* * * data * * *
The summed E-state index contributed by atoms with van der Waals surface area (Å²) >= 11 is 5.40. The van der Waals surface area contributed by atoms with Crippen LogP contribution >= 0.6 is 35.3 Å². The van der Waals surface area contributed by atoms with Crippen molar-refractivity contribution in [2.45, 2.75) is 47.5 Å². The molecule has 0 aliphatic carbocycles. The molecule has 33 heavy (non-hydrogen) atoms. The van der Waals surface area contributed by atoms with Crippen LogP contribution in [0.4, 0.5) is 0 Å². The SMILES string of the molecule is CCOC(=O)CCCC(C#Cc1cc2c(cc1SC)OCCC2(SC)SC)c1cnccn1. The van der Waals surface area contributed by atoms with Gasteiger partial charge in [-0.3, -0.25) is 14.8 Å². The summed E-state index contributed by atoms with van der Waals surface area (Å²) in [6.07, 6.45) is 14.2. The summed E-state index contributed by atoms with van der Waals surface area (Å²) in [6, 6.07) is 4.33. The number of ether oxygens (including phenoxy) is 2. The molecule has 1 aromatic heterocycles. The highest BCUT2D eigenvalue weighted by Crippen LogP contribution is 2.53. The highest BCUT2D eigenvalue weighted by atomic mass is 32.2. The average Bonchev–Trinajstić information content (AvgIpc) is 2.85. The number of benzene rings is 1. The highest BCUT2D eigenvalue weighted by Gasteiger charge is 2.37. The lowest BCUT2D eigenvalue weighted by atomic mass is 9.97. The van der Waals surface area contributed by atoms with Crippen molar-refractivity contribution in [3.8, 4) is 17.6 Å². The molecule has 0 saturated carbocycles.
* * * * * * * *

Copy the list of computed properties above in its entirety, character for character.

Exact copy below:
The summed E-state index contributed by atoms with van der Waals surface area (Å²) >= 11 is 5.40. The van der Waals surface area contributed by atoms with Crippen LogP contribution >= 0.6 is 35.3 Å². The van der Waals surface area contributed by atoms with Crippen molar-refractivity contribution in [2.45, 2.75) is 47.5 Å². The molecule has 0 aliphatic carbocycles. The molecule has 33 heavy (non-hydrogen) atoms. The van der Waals surface area contributed by atoms with Crippen LogP contribution in [0.4, 0.5) is 0 Å². The SMILES string of the molecule is CCOC(=O)CCCC(C#Cc1cc2c(cc1SC)OCCC2(SC)SC)c1cnccn1. The van der Waals surface area contributed by atoms with Gasteiger partial charge in [-0.3, -0.25) is 14.8 Å². The summed E-state index contributed by atoms with van der Waals surface area (Å²) in [6.07, 6.45) is 14.2. The summed E-state index contributed by atoms with van der Waals surface area (Å²) in [6, 6.07) is 4.33. The number of ether oxygens (including phenoxy) is 2. The molecule has 1 aromatic heterocycles. The highest BCUT2D eigenvalue weighted by Crippen LogP contribution is 2.53. The highest BCUT2D eigenvalue weighted by atomic mass is 32.2. The average Bonchev–Trinajstić information content (AvgIpc) is 2.85. The number of benzene rings is 1. The highest BCUT2D eigenvalue weighted by Gasteiger charge is 2.37. The lowest BCUT2D eigenvalue weighted by atomic mass is 9.97. The van der Waals surface area contributed by atoms with Crippen molar-refractivity contribution in [3.8, 4) is 17.6 Å². The molecule has 0 saturated carbocycles.